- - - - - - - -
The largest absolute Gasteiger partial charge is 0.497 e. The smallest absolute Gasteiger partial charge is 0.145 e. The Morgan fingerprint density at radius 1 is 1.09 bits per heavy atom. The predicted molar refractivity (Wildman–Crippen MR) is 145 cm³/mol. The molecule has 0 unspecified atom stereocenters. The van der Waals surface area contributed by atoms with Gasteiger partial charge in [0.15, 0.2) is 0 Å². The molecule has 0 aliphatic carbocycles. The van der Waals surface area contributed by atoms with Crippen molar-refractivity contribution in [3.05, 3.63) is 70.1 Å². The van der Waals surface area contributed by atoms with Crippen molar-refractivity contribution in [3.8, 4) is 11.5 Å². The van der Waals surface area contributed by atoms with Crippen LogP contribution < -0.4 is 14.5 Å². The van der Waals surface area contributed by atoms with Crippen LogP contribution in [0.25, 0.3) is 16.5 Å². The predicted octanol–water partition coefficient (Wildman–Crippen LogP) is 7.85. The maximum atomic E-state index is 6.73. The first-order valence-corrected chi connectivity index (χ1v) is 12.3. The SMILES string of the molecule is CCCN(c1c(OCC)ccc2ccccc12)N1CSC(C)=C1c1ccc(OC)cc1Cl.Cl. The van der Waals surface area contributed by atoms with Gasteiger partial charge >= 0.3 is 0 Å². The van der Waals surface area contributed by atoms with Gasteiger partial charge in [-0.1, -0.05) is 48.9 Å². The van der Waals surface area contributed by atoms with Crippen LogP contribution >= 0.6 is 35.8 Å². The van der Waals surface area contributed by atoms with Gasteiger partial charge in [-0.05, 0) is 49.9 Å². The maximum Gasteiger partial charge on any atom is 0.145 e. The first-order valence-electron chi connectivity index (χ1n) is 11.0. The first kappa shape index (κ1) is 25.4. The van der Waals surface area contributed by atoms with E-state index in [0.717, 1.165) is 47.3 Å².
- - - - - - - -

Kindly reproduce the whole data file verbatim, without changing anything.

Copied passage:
The largest absolute Gasteiger partial charge is 0.497 e. The smallest absolute Gasteiger partial charge is 0.145 e. The Morgan fingerprint density at radius 1 is 1.09 bits per heavy atom. The predicted molar refractivity (Wildman–Crippen MR) is 145 cm³/mol. The molecule has 0 unspecified atom stereocenters. The van der Waals surface area contributed by atoms with Gasteiger partial charge in [0.15, 0.2) is 0 Å². The molecule has 0 aliphatic carbocycles. The van der Waals surface area contributed by atoms with Crippen molar-refractivity contribution in [3.05, 3.63) is 70.1 Å². The van der Waals surface area contributed by atoms with Crippen molar-refractivity contribution in [3.8, 4) is 11.5 Å². The van der Waals surface area contributed by atoms with Crippen LogP contribution < -0.4 is 14.5 Å². The van der Waals surface area contributed by atoms with Crippen LogP contribution in [0.25, 0.3) is 16.5 Å². The predicted octanol–water partition coefficient (Wildman–Crippen LogP) is 7.85. The maximum atomic E-state index is 6.73. The first-order valence-corrected chi connectivity index (χ1v) is 12.3. The SMILES string of the molecule is CCCN(c1c(OCC)ccc2ccccc12)N1CSC(C)=C1c1ccc(OC)cc1Cl.Cl. The van der Waals surface area contributed by atoms with Gasteiger partial charge >= 0.3 is 0 Å². The van der Waals surface area contributed by atoms with Gasteiger partial charge in [-0.1, -0.05) is 48.9 Å². The van der Waals surface area contributed by atoms with Crippen LogP contribution >= 0.6 is 35.8 Å². The van der Waals surface area contributed by atoms with Gasteiger partial charge in [-0.05, 0) is 49.9 Å². The maximum Gasteiger partial charge on any atom is 0.145 e. The first-order valence-electron chi connectivity index (χ1n) is 11.0. The first kappa shape index (κ1) is 25.4. The van der Waals surface area contributed by atoms with E-state index in [0.717, 1.165) is 47.3 Å².